Tuesday, January 5, 2010

Is a warning that a drug may cause cancer in dogs adequate notice that it may cause cancer in humans?

The Drug Recall Lawyer Blog is reporting today on an interesting case in which the title of this post is the key issue. Go here for the full story.

In this case, the plaintiff was on hormone therapy, including a drug called Provera for ten years, through three different physicians. Part of this time, she took Provera (a progestin) in combination therapy with Premarin (an estrogen). The label for Provera, inserted in the Physicians’ Desk Reference by Pfizer, included the following: Beagle dogs treated with medroxyprogesterone acetate [the active ingredient in Provera] developed mammary nodules some of which were malignant. Although nodules occasionally appeared in control animals, they were intermittent in nature, whereas the nodules in the drug-treated animals were larger, more numerous, persistent, and there were some breast malignancies with metastases. Their significance with respect to humans has not been established.

Based on this warning, Pfizer tried to claim that Plaintiff was on notice that the drug could have caused her breast cancer more than two years before she filed the lawsuit (and, more than two years before a study showed the cancer risks with respect to humans).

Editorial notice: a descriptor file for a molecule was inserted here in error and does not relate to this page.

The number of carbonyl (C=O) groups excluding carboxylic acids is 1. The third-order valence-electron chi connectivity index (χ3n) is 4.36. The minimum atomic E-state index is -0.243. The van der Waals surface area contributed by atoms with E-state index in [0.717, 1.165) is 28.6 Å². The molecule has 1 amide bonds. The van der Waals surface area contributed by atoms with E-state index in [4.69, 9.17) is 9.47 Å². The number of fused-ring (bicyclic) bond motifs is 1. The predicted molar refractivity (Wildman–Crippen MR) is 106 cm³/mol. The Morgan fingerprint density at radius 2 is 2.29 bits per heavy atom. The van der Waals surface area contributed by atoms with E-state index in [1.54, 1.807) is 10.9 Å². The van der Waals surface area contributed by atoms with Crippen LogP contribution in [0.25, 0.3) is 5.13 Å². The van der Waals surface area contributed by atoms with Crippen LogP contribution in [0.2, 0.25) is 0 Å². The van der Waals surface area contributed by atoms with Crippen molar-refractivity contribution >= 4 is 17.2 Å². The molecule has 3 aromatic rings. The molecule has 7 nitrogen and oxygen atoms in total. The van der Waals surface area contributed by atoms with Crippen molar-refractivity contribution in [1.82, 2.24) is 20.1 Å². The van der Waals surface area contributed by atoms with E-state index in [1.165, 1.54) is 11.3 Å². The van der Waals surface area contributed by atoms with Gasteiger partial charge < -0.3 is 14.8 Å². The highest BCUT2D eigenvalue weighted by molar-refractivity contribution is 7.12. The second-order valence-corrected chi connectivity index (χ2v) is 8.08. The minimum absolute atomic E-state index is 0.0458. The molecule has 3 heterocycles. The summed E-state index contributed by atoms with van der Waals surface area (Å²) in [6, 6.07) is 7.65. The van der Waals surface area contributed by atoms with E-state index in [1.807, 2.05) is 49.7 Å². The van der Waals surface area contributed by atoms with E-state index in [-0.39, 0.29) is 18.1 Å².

The jury decided for the plaintiff, but the court entered a judgment notwithstanding the verdict. However, on December 31, the Superior Court of Pennsylvania (Pennsylvania’s first level appellate court) decided in Simon v. Wyeth Pharmaceuticals, et al. that the trial judge's grant of judgment notwithstanding the verdict was erroneous stating that "It defies logic, contrary to the trial court’s suggestion, that Appellant should have been aware of the risk of taking HRT through her own due diligence. It is entirely unreasonable that a lay person, completely lacking in medical training, would make the logical connection between HRT and breast cancer prior to the release of the WHI study, when three trained medical doctors believed that there was no such connection."

In the alternative, the trial court also justified the JNOV by concluding Pfizer’s failure to warn was not a proximate cause of the plaintiff's injury. This conclusion was apparently based on Pfizer's argument that a different warning would have made no difference. If that was the argument, by the way, the issue was not about proximate cause but about cause in fact. But in any case, the appellate court rejected the argument, noting that the doctors behaved much differently with their patients after the release of the study related to possible side effects in humans. One doctor noted in a deposition that, after the study, he “took every single patient off of the pill” There was sufficient evidence to support an inference that a different warning would have made a difference. There are about 1,000 other hormone therapy cases pending in courts around the country.

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